Public Speaking Final Chp.18,19,20,22

Information Overload
Being given too much information to process or handle
Information Underload
A speech which fails to provide anything new-given too little info, underestimating the amount of information needed
Informative Speech
A speech designed to impart new information, a new skill, or a fresh way of thinking about something- divided into three categories:
1.) objects and ideas
2.)people and events
3.)processes and procedures
Idea or Concept
A speech given to define something tangible or abstract
Object Speech
A speech about something tangible
Concept Speeches
Speeches of Definition
Events and People
a speech designed around a remarkable person or compelling event
Processes and Procedures
A speech designed to convey how something works or how to do something
A description attributed to words that evoke precise meaning; language that is free of jargon
Something that is vague, language that is neither concrete nor specific
Restatement of the exact same words
A mental set or predisposition to respond to something favorably or unfavorably, a readiness to respond positively or negatively
The deliberate attempt to change or reinforce attitudes, values, believes, or behaviors
core beliefs, the standards we use to judge that which is good and bad, worthwhile and worthless, ethical and unethical, right and wrong
The relationship the speaker wishes to establish between accepted facts and his or her desired conclusions
Propositions of fact
An assertion that something does or does not exist, is or is not true, or is or not of value, an effort to prove something factual
Proposition of value
an assertion of a statements worth; a type of persuasive speech focusing on what the speaker thinks should be done
Reasons approach
the presentation of reasons to justify a speakers goal
Refutation format
the style of debate when one side points out the flaws in the other sides arguments and offers new evidence to support its own claim
Proposition of policy
a recommendation for change or no change; a type of persuasive speech focusing on what speaker thinks should be done
Monroe's Motivated Sequence *see page 395
An organizational framework particularly effective in moving receivers towards accepting and acting on a proposition of fallacy
The ability to convince the audience of your good character or credibility
logical proof demonstrating the reasonableness of arguments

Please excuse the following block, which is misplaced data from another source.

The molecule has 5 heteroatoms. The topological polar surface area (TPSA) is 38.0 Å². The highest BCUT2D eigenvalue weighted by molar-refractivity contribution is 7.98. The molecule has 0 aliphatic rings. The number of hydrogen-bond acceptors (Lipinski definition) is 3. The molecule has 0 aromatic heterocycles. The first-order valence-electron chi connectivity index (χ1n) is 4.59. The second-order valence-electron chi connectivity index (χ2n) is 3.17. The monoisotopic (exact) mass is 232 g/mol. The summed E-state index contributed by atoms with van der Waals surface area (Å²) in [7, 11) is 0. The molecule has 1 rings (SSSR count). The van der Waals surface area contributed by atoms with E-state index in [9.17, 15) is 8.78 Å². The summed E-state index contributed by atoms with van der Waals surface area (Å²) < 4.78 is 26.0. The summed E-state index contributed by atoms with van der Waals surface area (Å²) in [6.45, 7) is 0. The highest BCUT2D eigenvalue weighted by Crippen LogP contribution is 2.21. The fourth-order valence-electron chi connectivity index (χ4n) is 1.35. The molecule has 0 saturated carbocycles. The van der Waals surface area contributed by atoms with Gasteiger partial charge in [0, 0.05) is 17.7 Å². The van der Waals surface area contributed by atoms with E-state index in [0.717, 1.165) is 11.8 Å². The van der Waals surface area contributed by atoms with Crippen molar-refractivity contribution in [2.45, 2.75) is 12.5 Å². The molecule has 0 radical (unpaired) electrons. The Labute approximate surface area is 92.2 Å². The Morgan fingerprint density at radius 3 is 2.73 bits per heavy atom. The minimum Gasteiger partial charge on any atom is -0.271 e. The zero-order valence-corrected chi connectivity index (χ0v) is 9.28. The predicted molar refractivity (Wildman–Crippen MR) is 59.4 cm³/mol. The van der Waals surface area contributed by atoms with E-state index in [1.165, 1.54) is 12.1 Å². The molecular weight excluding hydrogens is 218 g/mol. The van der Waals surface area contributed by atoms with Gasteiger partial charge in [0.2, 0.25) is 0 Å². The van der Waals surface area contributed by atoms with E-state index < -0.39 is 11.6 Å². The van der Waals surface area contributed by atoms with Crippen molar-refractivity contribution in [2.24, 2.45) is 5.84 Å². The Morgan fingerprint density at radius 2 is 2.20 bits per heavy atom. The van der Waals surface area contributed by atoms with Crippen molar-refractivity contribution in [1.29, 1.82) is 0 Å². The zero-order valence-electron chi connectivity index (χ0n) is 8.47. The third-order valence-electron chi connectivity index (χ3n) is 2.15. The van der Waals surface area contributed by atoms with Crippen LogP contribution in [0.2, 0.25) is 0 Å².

the ability to develop empathy and passion in others
Audiences judgments of a speakers competence, character and charisma
Initial Credibility
The receivers perception of a speakers credibility prior to his or her speaking
Derived Credibility
Audience perceptions of a speakers credibility during the giving of a speech
Terminal Credibility
the audiences perception of a speakers credibility after listening to his or her speech
Material used to validate a claim
Specific Instances
A short example that supports a specific point
extended examples or narratives
Toulmin Reasonable Argument Model
a model describing the parts of an argument
Deductive Reasoning
Reasoning that takes a known idea or principle and applies it to a situation; reasoning that moves from the general to the specific
A form of deductive reasoning containing a major premise, minor premise, and claim
Inductive Reasoning
reasoning that relies on observation and specific instances to build an argument, reasoning progresses from specific observations to a conclusion
Casual Reasoning
Reasoning that unites two or more events to prove that one or more of them caused the other
Reasoning from Analogy
the process of comparing like things and concluding that because they are comparable in a number of ways, they also are comparable in another, new respect
Maslows Hierarchy of Needs
A pyramid progressing from the most basic to the most sophisticated human needs
Logical Fallacy
A flawed reason
Hasty Generalization
The act of being too quick to draw an inference, jumping to a conclusion on basis of too little evidence
Post Hoc Ergo Proper Hoc
A logical fallacy proposing that because one event preceded another, it caused it
Slippery Slope
An erroneous assertion that one action will set in motion a chain of events
Red Herring
A distraction, the process of leading the audience to consider an irrelevant issue
False Dichotomy
A proposition that requires the audience to choose between two options when in reality there are many
False Division
A false division suggesting that if something is true of the whole, it is also true of one or more of the parts
Glittering Generality
The use of positive association designed to encourage idea acceptance
Argument Ad Hominem
Name calling; the use of offensive and insulting names to win an argument
Bandwagon Appeal
An appeal to popular opinion
Speech of Introduction
A speech designed to create a desire among audience members to listen to a featured speaker
Speech of Presentation
A speech presenting an award
Speech of Acceptance
A speech given in response to a speech of presentation
Commencement Address
A speech given to a graduating class
Keynote Address
A speech usually given at a conference and designed to generate enthusiasm for and commitment to a desired outcome
Speech of Tribute
A form of commemorative speaking honoring a living or dead person or an event
A special form of tribute speech that pays tribute to a deceased person, usually given at a gravesite or at a memorial service
After Dinner Speech
A speech that is relevant to the occasion but designed to entertain